He settles easily and is very much looking forward to having a forever family of his own. The introductions and move to his adoptive family go well. But Alex is only with them for a week when problems begin. What happens next is both shocking and upsetting, and calls into question the whole adoption process.
After reading a few of Cathy Glass’s books I now know to keep the tissues to hand, you go on an emotional rollercoaster when you read her books. All the stories Cathy tells are all real and you just can’t imagine what that poor child goes through. Cathy seems a lovely genuine lady and she does an amazing job. It is nice near the end where you discover what they child is doing later on in life too.
Can I Let You Go? is the true story of Faye, a wonderful young woman who may never be able to parent her unborn child.
Faye is 24, pregnant, and has learning difficulties as a result of her mother’s alcoholism. Faye is gentle, childlike and vulnerable, and normally lives with her grandparents, both of whom have mobility problems. Cathy and her children welcome Faye into their home and hearts. The care plan is for Faye to stay with Cathy until after the birth when she will return home and the baby will go for adoption. Given that Faye never goes out alone it is something of a mystery how she ever became pregnant and Faye says it’s a secret.
To begin with Faye won’t acknowledge she is pregnant or talk about the changes in her body as she worries it will upset her grandparents, but after her social worker assures her she can talk to Cathy she opens up. However, this leads to Faye realizing just how much she will lose and she changes her mind and says she wants to keep her baby.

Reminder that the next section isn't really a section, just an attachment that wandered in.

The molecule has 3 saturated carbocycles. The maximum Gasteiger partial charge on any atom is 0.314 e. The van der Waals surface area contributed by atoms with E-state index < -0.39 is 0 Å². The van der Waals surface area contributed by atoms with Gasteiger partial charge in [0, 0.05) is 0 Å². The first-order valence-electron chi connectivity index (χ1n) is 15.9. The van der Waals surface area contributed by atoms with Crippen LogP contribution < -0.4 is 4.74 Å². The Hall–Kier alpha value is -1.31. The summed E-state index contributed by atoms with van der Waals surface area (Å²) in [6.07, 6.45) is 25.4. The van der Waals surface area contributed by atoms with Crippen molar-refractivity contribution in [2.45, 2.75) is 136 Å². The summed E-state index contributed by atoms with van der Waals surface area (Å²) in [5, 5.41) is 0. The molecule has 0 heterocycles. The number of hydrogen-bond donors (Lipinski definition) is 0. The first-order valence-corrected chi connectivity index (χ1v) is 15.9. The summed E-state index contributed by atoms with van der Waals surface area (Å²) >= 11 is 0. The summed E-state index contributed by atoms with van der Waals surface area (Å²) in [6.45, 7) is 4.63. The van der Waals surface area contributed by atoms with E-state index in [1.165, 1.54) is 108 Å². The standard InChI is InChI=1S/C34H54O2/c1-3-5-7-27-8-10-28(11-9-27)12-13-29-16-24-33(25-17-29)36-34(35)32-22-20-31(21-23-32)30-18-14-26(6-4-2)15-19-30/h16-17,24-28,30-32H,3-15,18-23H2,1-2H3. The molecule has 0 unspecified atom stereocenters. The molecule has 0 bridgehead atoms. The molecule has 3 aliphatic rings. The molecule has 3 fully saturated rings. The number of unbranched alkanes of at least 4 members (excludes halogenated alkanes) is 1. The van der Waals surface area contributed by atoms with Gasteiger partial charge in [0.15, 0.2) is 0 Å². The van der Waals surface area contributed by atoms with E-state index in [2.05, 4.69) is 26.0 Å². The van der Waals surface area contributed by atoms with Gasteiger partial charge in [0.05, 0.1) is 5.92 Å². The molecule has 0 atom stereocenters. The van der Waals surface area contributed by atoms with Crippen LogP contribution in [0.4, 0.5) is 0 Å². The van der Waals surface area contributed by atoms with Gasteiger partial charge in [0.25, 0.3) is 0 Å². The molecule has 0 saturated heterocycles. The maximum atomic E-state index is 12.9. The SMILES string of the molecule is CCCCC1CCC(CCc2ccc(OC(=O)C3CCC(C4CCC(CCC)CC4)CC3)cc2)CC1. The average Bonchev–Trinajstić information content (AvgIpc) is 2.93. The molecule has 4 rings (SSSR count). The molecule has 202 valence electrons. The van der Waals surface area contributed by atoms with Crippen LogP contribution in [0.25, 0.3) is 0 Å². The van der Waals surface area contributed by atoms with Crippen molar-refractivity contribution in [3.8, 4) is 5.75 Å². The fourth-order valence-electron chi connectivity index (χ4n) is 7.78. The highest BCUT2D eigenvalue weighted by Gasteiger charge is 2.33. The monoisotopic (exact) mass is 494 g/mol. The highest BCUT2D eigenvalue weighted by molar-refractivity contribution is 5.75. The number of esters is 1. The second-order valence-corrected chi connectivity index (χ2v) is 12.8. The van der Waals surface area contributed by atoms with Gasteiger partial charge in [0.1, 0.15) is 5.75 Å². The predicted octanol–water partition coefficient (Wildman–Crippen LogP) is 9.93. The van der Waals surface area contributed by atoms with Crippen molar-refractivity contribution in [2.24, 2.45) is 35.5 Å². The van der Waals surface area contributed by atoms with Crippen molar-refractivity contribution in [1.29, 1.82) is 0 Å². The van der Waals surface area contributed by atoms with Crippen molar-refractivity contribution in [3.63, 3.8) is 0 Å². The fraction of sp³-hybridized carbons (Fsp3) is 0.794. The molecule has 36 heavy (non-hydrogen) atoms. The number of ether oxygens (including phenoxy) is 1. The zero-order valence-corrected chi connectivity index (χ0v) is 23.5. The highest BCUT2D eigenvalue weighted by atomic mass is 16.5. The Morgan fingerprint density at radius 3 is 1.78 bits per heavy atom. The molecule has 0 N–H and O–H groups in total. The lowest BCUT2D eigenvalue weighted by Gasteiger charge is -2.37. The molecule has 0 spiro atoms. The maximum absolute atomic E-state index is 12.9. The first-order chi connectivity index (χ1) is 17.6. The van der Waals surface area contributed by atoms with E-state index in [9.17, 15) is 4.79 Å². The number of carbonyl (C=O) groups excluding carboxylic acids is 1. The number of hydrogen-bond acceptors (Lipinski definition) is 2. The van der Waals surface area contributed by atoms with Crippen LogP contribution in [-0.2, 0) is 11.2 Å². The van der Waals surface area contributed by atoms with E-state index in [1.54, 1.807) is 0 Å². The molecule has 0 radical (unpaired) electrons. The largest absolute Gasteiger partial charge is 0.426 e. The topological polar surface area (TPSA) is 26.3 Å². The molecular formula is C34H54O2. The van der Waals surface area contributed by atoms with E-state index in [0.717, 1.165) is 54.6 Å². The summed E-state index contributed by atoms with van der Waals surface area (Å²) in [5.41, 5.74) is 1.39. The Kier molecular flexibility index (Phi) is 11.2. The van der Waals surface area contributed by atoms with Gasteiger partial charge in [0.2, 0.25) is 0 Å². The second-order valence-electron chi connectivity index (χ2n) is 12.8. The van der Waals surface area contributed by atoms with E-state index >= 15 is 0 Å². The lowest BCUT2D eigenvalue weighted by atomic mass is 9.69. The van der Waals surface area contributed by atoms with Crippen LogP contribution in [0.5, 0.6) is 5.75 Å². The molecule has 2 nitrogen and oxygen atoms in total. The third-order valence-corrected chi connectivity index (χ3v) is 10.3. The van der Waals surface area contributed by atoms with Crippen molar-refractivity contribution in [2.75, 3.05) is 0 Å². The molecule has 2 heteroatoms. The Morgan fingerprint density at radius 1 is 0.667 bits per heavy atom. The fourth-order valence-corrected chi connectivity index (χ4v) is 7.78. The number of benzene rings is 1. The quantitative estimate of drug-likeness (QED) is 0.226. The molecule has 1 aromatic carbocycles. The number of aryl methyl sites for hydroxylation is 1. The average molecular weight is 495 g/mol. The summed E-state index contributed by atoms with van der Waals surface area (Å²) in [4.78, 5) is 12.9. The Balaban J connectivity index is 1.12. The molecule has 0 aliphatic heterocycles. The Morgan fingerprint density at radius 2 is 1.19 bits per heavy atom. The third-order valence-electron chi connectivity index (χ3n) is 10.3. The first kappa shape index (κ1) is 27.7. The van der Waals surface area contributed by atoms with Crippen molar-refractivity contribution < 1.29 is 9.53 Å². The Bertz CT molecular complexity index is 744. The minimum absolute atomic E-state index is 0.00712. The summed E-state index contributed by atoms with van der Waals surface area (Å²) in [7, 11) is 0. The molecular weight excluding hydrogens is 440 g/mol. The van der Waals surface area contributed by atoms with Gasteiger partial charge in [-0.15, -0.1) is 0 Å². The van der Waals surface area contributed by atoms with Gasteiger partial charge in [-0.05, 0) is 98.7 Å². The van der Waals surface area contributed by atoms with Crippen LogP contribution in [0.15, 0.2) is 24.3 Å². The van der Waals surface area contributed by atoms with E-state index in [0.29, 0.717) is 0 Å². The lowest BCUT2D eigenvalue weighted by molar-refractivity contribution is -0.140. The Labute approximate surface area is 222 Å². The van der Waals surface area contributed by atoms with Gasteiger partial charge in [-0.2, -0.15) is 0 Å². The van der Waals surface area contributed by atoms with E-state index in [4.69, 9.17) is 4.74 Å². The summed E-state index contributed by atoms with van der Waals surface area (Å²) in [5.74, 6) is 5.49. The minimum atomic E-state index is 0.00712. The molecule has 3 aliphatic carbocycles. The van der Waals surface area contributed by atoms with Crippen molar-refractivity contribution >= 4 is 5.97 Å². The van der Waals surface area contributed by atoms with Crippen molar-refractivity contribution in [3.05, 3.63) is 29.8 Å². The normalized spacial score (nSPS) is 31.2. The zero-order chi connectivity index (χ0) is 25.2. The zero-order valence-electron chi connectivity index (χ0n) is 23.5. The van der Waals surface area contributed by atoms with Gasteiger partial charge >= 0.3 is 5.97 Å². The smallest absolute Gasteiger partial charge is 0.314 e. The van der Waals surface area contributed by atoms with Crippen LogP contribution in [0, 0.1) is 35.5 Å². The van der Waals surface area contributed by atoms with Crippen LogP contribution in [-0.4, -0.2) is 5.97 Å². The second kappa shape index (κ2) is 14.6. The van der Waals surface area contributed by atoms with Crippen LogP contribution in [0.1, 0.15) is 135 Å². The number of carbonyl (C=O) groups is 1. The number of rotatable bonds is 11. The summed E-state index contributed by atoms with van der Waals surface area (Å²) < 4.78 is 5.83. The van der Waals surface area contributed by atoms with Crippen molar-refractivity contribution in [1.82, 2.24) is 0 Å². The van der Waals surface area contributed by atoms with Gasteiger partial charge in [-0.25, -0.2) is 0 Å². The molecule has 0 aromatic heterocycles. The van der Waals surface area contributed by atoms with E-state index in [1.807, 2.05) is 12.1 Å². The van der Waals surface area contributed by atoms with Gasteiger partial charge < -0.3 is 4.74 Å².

Is it possible Faye could learn enough to parent her child? Cathy believes it is, and Faye’s social worker is obliged to give Faye the chance.
I received an advanced copy of this book for an honest review. I have read some of Cathy’s previous novels and really enjoyed them. Cathy Glass is a foster carer and has been a carer to more than 150 children. This one focuses on Faye and her story. It is a bit different to Cathy’s previous novels as she normally has to take care of young children but Faye is older. I really felt for Faye at times as some of the things she has to deal with are really sad. I did shed a few tears near the end. Such a beautiful and moving story.
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Aged nine Joss came home from school to discover her father’s suicide. She’s never gotten over it.
This is the true story of Joss, 13 who is angry and out of control. At the age of nine, Joss finds her father’s dead body. He has committed suicide. Then her mother remarries and Joss bitterly resents her step-father who abuses her mentally and physically.
Cathy takes Joss under her wing but will she ever be able to get through to the warm-hearted girl she sees glimpses of underneath the vehement outbreaks of anger that dominate the house, and will Cathy be able to build up Joss’s trust so she can learn the full truth of the terrible situation?
I was lucky enough to get an advanced copy of this book and I would like to say thank you to lovereading for sending it to me. This is the second book I have read of Cathy Glass’s and I can’t believe some of the stories I have read so far. The poor children that have to go through these awful things at such a young age. It makes me feel sick. These books are so heart touching that I really do admire Cathy and the work that she does, She makes the child feel safe, and that they have a sense of belonging. These books also give you a good insight about what it is like to be a foster carer. Another fantastic read.